I first saw Neil Carpenter's watch on Instagram. Neil is an industrial designer with a studio in Park Slope, Brooklyn and his training showed in his watches. They displayed a clean and modern design with a clear link to the past. I liked what I saw and reached out, starting a friendly exchange of emails as he readied his crowd funding campaign. That was over a year ago. Plans changed, he explored different funding options, tinkered with the final product, and all the while his Internet followers waited. Today, at long last, the Carpenter Brooklyn Field Watch is ready for its Kickstarter launch.
The story of Carpenter Watches starts with an antique pocket watch - several of them, actually. Neil was 6 years old when he discovered his family’s collection of Elgin, Illinois, Waltham and Hamilton. These venerable American timepieces made a staggering impression. He could hardly believe that these beautiful and complex devices could be handed down the generations and still be useful tools.
Today, Neil conducts research and product development for established brands, but his childhood fascination with watches is as strong as ever. "I wanted to create a practical timepiece that would suggest affluence and good taste, and become a cherished heirloom," says Neil. To my eye, I'd say he is on the right track. The vintage influence is apparent in the Field's design. The shape of the stainless steel case echoes that of a pocket watch, and the lugs are designed to resemble the wire that World War One soldiers welded to their pocket watches so they could strap them to their wrists. At 40mm, it is far smaller than a pocket watch but perfectly proportioned for a 21st century men's wrist watch. A double domed sapphire crystal completes the vintage look.
It would have been easy for Neil to go the full retro route and adopt a vintage design for the dial as well, but the appeal of the Brooklyn Field Watch is its deft marriage of vintage charm and modern sensibility. The matte finish dial is reminiscent of both a classic type-A flieger and a field watch, but it is neither. The typography of the markers and numerals is much slimmer than one might expect. Tiny numerals on the outer edge of the dial mark the 60-minute/second index in increments of 5. It is here that you will find the characteristic triangle that usually replaces the 12 on a flieger dial, taking the 60 spot instead. C3 SuperLuminova graces the hands, further enhancing its day-to-day utility. A round, black-on-white date window replaces the 3. White baton hands and an arrow-shaped second hand complete the face. The text is similarly slim and restrained, with "Carpenter" and "Brooklyn, NY" in the upper half, and "Automatic" below. All the elements are balanced. The overall effect is clean and contemporary, more Bauhaus than battlefield.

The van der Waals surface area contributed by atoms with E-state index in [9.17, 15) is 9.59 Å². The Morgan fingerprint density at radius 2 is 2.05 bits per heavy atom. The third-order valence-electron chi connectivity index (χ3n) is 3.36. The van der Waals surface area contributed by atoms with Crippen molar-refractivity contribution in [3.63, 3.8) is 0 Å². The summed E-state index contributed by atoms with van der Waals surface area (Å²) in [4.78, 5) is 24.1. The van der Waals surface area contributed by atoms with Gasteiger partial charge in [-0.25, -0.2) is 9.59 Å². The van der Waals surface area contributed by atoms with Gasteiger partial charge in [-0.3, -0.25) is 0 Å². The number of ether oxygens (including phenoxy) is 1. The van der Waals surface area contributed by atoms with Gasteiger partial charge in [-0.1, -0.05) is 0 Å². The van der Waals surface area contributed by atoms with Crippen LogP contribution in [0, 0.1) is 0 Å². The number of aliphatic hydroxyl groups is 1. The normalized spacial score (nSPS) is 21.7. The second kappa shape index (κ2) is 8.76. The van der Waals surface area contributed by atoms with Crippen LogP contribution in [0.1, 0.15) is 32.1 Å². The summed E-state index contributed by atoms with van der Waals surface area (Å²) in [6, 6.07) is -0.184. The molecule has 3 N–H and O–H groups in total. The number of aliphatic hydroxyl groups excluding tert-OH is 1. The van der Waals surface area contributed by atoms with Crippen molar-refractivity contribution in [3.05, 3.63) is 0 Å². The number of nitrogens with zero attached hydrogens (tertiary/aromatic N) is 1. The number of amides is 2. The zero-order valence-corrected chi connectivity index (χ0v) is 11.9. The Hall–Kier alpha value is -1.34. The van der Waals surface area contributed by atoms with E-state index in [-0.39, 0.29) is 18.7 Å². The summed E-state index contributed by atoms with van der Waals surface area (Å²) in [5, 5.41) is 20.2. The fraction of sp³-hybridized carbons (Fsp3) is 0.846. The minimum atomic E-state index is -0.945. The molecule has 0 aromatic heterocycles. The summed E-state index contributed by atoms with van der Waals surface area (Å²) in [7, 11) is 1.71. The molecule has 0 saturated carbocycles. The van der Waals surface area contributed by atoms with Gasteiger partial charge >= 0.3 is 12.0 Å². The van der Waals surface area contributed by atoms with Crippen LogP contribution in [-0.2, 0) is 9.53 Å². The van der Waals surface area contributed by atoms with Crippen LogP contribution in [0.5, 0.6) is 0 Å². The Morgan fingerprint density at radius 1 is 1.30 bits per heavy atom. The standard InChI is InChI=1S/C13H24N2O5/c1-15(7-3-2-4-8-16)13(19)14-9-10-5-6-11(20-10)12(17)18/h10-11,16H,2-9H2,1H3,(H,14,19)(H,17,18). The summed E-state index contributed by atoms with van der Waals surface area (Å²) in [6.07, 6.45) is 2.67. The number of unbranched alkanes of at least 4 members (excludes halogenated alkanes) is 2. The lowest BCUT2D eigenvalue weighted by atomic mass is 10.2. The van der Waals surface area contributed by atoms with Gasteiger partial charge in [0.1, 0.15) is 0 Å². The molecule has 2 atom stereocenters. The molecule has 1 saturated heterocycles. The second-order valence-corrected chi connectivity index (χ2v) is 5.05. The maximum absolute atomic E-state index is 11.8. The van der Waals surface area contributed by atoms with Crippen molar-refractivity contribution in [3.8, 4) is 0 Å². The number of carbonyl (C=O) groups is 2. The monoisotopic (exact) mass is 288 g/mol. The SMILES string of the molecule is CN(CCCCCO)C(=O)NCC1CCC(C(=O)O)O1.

Neil chose the Miyota 821A automatic movement. While not as sexy as the silky smooth, high beat 9015, this 21 jewel unit is sensibly priced and reliable. Neil spiced it up a bit with a custom, cutaway rotor. Owners may view it at work through the sapphire exhibition case back. It is rated for 50m water resistance, which is sufficient for daily wear.
The watch is offered in three versions: the M1 has a cream dial and a polished case, the M2 is black in a polished case, and the M3 is black in a brass case. All three come on a 20mm brown leather strap. I could easily see this watch on the stock strap with a suit during the week, and a leather NATO on the weekend.
The Carpenter launches on Kickstarter today for $495. Full retail will be $595. This is a sharp looking, highly versatile watch. It was a long time coming, but I'd say it was well worth the wait.